Becoming the youngest country also means that the demand for jobs will see a substantial growth, thus amplifying the challenges in the job market.
By R Anandakrishnan
Manufacturing is emerging as a high growth sector. Prime Minister Narendra Modi’s ‘Make in India’ initiative aims to place India on the world map as a manufacturing hub. At the same time, it is also true that the Indian manufacturing sector is grappling with skills gap between educational institutes and the industry. This is true for the automotive sector, as it is for many other sectors in manufacturing. In fact, with massive technological transformation happening across sectors, companies have to keep pace with the constantly shifting landscape, as do individuals, to meet the ever-evolving demands of a modern-day job.
Acquiring new skills (upskilling) is key to sustaining in this dynamic landscape. Bridging the skills gap has been a consistent endeavour from both institutes and corporates. While there are programmes in place, they are not reflecting the change at the same pace as the change witnessed by the industry.
India has the advantage of a ‘demographic dividend’—a large and young working-age population that can power the country’s transformation from a developing economy to a developed one. India is set to become the youngest big country in the world by 2020, and is projected to be home to 20% of the global working-age population by 2025 with 64% of the population in the working-age group. Such a ‘demographic dividend’ comes along only once in several generations, making it crucial that India harnesses its potential.
Becoming the youngest country also means that the demand for jobs will see a substantial growth, thus amplifying the challenges in the job market. “Of all the students entering the job market, hardly two-fifth meet the criteria of employment set by the employers,” found the India Skills Report 2017, put together by talent assessment firm Wheebox and supported by the CII and the United Nations Development Programme, among others.
The increasing adoption of artificial intelligence and robotics is only set to exacerbate the problem. In its ‘Future of Jobs’ report published in 2016, the World Economic Forum predicted technology will make 5 million jobs redundant worldwide by 2020.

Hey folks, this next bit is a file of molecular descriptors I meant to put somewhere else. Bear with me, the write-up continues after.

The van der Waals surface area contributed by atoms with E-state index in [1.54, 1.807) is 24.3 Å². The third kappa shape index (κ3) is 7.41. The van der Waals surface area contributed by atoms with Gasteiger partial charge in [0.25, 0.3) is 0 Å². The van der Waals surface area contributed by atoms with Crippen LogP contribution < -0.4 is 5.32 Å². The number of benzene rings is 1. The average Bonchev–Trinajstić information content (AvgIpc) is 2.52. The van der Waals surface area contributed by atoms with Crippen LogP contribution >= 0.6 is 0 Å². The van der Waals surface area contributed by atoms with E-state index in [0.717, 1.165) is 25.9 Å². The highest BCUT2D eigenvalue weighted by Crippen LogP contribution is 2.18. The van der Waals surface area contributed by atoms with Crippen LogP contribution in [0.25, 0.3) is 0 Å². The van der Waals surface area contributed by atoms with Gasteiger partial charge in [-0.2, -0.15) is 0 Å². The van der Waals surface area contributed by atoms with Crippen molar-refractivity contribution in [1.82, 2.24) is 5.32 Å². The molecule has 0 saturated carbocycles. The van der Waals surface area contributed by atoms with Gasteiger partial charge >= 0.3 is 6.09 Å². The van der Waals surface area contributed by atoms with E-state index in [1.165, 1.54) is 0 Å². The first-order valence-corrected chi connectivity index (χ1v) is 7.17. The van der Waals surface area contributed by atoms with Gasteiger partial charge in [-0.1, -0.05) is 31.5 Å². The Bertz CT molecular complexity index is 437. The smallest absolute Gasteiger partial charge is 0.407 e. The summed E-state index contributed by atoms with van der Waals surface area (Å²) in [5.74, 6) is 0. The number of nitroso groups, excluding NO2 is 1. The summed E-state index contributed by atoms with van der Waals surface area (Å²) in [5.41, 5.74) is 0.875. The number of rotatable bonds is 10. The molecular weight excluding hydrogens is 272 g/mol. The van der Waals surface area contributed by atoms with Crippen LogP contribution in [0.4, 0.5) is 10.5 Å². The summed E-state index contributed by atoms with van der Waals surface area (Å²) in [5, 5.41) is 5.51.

The government is implementing the Skill India mission on a war-footing, which aims to train 40 crore people in different skills by 2022. But how can companies contribute better to support this programme?
Something as simple as an internship, for instance, can take students outside of the classroom environment so they can apply their skills in a real-world setting.
There are several companies that actively recruit interns. At TVS Motor Company, for example, we run a well-rounded internship and recruitment programme called Utkarsh, where we work with reputed engineering colleges in India with parameters such as entry criteria, standards, the aspiration and engagement of the student community, curriculum, pedagogy, infrastructure, placement and certifications. Colleges are evaluated by a rigorous audit by a specialist committee, with 15-20 invited to participate every year. Students from the selected colleges can apply online. After a multi-stage assessment process, about 40 students a year from over 1,000 applicants make it through. Internships typically last 6-8 weeks and coincide with inter-semester breaks, and interns are given opportunities to pursue and solve industry-level problems as part of both their pre-final and final year co-curricular pursuits.
Such a timely industry experience in the middle of academic semester provides tools for students to apply the learning in college and subsequently jobs. Regular interventions like this will go a long way in upping the skill sets of young individuals.
Author is senior vice-president, HR and IT, TVS Motor Company. Views are personal